AbstractGrowing up in single parent families has an impact on the level of earnings of children in early adulthood as a result of lower education they attained. Economic deficiency while growing up in this family structure is the main factor that brought about the negative impact of single parent family to children’s socio-economic well being. Also, these children have higher risk of committing delinquent behaviors in their adolescent years which affects their ability to pursue higher education and eventually highly accomplished jobs. These delinquent behaviors can hamper the future opportunities that these children can explore particularly if they succumb to substance abuse, teenage marriage, and eventual divorce.
IntroductionThis article reviews eight peer reviewed articles and research based articles related to single parent families. There has been a continuing increase in the number of single parent families in the United States from the 1960s to present. In fact, selected areas in the country reported to have higher number of single parent family population than two parent family population. This only means that single parent families have become a crucial segment of the country’s population and in molding future members of the labor force and of society in general.
Thus, it is only fitting to look into the situation of this family structure. It specifically answers the following questions: (a) What is the present and future economic implication of single parent families to children? , (b) Can father led single parent families equate mother led single parent families in terms of household management and child relationship? , and (c) What is the impact of living in single parent family to the behaviors of adolescent children? ArticlesJournal Article by Krein, S.
(1986) entitled Growing-up In A Single-Parent Family: The Effects On Education and Earnings Of Young Men. Krein (1986) researched what are the outcomes for young adult men who grew up in single parent families in terms of education and income. Data came from approximately 5,000 respondents over a 12 to 14 year period of interviews with mothers and their sons who were age 28 to 38 years old when the study ended. It found out that those young men who grew up with single parent families attained lower years of education by half or one year compared to young men who grew up with two parent families (p. 164).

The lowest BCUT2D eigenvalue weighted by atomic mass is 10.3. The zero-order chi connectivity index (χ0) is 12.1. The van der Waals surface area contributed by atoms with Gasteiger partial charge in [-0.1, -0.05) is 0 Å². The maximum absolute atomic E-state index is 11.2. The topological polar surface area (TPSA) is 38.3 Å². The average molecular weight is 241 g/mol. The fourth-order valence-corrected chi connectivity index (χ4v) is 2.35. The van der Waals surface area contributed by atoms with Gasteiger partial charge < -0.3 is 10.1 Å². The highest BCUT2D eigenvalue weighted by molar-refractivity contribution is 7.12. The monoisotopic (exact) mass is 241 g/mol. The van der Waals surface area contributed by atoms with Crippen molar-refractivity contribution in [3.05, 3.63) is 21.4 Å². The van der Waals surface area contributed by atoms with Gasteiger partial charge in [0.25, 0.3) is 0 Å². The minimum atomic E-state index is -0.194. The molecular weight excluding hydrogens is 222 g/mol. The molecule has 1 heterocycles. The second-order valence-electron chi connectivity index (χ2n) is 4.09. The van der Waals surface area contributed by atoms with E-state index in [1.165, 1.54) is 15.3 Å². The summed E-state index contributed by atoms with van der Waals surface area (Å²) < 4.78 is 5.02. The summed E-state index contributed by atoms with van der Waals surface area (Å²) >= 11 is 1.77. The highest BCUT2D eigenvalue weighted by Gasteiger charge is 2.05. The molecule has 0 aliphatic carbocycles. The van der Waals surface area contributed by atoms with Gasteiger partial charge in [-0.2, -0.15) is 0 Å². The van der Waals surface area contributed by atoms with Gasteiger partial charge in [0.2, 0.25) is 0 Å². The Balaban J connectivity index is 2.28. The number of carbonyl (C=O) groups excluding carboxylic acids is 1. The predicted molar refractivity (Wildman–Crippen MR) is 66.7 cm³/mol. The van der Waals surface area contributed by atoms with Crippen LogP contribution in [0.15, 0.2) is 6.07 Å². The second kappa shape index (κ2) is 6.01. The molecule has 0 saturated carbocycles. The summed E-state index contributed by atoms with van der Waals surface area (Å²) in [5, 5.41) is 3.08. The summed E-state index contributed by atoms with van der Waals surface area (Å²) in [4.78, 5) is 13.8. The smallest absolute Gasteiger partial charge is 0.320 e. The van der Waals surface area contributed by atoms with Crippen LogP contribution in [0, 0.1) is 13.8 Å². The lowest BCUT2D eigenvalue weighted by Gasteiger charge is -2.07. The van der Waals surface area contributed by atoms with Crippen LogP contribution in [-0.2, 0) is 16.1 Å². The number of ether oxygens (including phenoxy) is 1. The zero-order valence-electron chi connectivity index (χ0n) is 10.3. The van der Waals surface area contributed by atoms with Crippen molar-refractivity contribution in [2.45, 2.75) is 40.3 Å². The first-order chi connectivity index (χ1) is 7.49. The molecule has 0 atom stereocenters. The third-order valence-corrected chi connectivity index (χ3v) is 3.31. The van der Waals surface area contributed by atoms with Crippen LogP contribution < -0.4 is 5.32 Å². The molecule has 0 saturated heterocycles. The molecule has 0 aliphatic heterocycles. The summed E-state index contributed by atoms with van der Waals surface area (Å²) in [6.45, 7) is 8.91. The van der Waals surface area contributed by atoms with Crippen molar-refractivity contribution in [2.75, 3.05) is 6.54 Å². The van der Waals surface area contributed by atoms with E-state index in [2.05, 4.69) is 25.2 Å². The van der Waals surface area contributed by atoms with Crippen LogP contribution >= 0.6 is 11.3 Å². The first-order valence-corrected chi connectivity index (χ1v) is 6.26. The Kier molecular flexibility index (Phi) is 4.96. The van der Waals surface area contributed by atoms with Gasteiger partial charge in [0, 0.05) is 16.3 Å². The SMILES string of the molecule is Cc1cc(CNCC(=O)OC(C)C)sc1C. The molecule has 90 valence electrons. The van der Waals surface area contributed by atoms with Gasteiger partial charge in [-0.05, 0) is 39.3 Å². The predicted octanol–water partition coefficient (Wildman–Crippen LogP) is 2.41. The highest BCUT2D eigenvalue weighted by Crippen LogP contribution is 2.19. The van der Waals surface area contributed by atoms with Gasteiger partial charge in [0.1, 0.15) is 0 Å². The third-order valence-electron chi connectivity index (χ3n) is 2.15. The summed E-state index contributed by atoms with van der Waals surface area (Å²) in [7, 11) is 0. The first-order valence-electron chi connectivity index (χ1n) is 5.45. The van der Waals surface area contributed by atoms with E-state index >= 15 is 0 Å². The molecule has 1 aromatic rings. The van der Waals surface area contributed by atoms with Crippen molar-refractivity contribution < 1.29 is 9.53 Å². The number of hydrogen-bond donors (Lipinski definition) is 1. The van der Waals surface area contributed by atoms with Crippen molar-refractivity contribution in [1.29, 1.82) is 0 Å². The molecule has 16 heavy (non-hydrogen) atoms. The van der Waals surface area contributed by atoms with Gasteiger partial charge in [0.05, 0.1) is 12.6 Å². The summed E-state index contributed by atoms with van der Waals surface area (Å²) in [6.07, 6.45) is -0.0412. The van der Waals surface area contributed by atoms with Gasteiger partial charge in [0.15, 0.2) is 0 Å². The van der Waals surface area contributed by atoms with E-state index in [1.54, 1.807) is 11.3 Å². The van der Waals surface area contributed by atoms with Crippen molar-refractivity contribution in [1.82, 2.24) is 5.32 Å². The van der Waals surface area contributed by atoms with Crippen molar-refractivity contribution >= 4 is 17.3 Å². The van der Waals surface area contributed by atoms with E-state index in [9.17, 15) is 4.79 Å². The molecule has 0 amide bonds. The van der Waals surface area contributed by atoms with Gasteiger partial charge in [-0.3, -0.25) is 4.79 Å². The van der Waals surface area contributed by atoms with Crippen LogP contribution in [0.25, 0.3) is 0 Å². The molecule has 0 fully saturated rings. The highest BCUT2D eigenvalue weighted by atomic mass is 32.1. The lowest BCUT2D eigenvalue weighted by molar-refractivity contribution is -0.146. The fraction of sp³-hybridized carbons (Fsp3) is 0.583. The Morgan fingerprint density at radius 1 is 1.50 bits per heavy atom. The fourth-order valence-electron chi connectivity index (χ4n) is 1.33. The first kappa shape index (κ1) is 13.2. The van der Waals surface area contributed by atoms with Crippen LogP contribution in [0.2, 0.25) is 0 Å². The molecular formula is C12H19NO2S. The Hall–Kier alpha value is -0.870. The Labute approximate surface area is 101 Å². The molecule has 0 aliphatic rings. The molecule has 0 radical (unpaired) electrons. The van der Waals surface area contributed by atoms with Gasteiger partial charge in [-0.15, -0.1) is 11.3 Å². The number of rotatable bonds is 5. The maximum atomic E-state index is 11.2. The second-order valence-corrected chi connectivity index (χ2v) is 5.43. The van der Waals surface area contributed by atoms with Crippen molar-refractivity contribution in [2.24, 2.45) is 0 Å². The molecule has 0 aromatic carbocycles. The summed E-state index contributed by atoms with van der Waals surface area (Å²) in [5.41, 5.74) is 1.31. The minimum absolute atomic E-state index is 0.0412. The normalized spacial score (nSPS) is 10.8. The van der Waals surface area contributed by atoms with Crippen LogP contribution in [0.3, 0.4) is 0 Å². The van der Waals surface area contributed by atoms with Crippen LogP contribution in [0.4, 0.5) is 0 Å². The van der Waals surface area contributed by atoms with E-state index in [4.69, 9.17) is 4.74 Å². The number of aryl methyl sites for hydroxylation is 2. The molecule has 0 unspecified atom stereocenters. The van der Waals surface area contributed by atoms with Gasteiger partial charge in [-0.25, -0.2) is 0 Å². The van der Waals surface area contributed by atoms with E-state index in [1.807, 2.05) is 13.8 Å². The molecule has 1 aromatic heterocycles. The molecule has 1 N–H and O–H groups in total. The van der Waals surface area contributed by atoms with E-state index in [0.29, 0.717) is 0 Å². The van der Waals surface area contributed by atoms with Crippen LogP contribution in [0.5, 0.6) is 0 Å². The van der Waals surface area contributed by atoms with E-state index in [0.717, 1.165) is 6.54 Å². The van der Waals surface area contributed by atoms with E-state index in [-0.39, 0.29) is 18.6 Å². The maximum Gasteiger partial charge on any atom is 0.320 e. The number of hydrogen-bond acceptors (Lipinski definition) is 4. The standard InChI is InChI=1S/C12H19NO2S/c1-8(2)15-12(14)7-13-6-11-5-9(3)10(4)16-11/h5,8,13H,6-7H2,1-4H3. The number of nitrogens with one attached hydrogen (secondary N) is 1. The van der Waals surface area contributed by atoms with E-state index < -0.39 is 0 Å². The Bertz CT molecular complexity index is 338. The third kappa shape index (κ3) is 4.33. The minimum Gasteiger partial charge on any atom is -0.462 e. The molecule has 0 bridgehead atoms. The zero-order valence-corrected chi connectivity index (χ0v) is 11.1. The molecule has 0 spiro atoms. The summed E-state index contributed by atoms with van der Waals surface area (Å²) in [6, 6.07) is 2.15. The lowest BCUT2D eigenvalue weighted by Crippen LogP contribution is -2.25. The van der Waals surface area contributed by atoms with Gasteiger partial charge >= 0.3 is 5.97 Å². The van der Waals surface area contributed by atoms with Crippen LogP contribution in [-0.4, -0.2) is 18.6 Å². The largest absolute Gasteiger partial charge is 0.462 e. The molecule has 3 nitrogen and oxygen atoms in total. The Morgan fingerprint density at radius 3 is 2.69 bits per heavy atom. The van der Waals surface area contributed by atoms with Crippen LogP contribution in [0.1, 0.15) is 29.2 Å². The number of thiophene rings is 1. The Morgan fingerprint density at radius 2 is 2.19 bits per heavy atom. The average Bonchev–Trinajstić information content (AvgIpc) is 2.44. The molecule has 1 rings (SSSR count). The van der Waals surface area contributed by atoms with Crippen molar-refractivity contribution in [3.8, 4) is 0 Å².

It revealed further, that such lower years of education is dependent on the number of years they stayed in single parent families. Thus, the more years they spent growing up in single parent families, the lesser number of years they will attain education. In terms of childhood years, reduction in years of education is statistically significant during the preschool years. However, increase in income generation of single parent families increases the potential of children for higher education.
Further, it found little significance correlation between growing up in single parent families and earnings of young adult men. Analyzing the result of the study implied that it cannot directly relate levels of earnings of young men as a direct effect of growing up with single parent families. Also, having a negative impact to the number of years of education of these young adult men does not necessarily correlate with the impact on earnings. The study focused its discussion on three periods of childhood education wherein preschool had the most significant consequence.
However, it did not mention effects in college education. The mere fact that it mentioned no significant effect on the elementary and high school education of these young men showed that even with a single parent family, they were able to finish preparatory education to help them find opportunities to expand their education through college or higher training.